Abstract

McKenzie asks, “If the ancient Greeks invented democracy in the form of the city-state, and colonial North Americans reinvented it in the nation-state, what democratic forms might the world create in the age of global performance?” He explores this question in relation to the thought of Nietzsche and Marcuse—and in terms of “dissatisfied democrats”: people who strongly believe in democracy but are unhappy with its particular embodiments. Could it be that democracy is an inherently incomplete project, one that is always “to come,” always being invented, always being tested and contested, always being asked to perform?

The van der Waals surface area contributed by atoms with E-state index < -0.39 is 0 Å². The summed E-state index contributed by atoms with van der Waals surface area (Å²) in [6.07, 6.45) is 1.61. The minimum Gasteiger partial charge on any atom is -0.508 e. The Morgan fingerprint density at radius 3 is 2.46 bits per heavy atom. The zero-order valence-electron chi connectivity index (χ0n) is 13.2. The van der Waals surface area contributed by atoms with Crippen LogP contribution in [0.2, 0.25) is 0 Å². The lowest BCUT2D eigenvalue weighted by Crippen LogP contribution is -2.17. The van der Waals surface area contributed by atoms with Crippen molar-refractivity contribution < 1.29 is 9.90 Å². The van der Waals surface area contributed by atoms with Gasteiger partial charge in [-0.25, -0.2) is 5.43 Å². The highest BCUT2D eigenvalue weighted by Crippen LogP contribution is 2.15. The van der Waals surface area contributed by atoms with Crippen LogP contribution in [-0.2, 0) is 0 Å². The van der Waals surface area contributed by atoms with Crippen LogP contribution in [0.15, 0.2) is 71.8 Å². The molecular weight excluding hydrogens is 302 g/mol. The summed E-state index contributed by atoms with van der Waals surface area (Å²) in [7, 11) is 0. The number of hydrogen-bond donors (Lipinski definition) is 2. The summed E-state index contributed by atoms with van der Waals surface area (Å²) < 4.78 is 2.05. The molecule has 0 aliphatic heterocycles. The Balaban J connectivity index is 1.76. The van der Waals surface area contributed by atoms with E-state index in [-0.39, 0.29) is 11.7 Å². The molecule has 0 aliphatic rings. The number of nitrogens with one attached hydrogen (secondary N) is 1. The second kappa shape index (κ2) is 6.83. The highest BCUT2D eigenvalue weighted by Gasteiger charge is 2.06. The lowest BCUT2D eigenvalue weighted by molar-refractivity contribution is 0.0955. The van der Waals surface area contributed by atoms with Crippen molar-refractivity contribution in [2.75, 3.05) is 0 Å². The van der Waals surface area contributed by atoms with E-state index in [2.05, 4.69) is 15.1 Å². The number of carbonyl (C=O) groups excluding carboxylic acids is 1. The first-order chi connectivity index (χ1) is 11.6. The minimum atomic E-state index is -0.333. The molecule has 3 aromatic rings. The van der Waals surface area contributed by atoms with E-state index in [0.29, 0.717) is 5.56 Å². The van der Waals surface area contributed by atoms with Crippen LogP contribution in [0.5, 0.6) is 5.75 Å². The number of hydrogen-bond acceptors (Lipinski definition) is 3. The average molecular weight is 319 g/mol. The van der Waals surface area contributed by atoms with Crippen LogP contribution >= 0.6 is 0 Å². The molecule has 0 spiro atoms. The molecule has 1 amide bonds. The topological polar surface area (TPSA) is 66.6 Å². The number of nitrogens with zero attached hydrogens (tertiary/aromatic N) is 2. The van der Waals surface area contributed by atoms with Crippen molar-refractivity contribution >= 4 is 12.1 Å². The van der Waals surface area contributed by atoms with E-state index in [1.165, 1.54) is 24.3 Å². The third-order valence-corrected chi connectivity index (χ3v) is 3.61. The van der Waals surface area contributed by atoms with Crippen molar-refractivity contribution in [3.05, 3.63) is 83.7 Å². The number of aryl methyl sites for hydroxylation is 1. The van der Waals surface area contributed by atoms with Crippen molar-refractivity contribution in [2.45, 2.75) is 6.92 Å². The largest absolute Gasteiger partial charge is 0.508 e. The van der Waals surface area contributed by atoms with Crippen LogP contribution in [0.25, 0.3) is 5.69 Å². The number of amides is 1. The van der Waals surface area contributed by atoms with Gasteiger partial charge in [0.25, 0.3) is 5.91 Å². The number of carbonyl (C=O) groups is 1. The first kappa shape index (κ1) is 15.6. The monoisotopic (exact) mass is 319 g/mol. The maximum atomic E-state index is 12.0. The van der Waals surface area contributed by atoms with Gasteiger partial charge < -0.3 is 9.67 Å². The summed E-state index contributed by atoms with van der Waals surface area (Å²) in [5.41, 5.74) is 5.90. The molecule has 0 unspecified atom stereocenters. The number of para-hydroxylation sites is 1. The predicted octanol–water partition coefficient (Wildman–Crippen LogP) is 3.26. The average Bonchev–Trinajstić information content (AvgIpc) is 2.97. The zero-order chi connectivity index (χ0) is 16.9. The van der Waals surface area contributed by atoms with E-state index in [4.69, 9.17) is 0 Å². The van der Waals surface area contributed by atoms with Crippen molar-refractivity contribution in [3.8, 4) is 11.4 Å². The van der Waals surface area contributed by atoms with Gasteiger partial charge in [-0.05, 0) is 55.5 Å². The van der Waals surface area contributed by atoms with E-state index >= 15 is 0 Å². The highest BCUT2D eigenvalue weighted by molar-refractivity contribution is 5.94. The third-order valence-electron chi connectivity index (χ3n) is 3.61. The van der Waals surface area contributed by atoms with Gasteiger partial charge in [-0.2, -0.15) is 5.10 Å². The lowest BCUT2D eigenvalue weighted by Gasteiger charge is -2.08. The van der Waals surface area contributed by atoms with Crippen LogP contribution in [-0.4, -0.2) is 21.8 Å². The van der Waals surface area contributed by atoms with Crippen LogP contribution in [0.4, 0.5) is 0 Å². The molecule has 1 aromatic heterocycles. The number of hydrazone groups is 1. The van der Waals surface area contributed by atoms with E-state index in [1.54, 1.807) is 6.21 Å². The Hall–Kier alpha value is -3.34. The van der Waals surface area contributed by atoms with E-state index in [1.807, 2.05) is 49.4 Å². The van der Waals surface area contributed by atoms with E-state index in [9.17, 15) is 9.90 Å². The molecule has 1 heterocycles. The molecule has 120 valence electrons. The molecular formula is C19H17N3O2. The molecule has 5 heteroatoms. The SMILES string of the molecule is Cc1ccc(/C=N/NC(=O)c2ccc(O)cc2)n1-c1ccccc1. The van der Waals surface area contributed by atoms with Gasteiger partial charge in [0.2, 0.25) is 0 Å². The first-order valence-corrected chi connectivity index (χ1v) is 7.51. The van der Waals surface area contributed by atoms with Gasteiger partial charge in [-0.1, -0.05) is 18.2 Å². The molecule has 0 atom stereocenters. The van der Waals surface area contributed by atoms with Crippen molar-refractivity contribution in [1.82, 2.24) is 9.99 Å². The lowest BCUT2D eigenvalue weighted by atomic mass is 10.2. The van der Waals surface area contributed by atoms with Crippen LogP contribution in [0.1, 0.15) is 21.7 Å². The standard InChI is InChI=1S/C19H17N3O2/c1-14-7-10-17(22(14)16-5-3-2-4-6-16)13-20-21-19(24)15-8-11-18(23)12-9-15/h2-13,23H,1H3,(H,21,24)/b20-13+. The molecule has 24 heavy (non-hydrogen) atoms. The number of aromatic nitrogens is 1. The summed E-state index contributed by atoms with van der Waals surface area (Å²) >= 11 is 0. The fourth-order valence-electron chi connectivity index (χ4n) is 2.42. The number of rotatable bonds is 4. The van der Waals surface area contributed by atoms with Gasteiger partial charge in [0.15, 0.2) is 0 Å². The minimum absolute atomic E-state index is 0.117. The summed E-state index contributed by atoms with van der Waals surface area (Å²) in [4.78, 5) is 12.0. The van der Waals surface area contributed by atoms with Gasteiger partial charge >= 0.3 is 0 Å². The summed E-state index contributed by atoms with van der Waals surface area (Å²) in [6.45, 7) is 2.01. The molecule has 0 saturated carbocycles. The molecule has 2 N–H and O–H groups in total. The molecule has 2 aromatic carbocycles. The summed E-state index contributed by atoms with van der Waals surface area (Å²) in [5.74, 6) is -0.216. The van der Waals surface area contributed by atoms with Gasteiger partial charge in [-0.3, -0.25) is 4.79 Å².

The Electronic Disturbance Theater demonstrates how the Internet can be used to facilitate social and political engagement and protest. Dubbed “virtual Zapatistas” because of its strong support for the liberation movement in Mexico and throughout Latin America, EDT's actions combine the political struggle for indigenous self-determination with a critique of neoliberalism aka globalization. In the articles and interview that follow, EDT's origins, development, and ongoing actions are examined. You are invited to participate.

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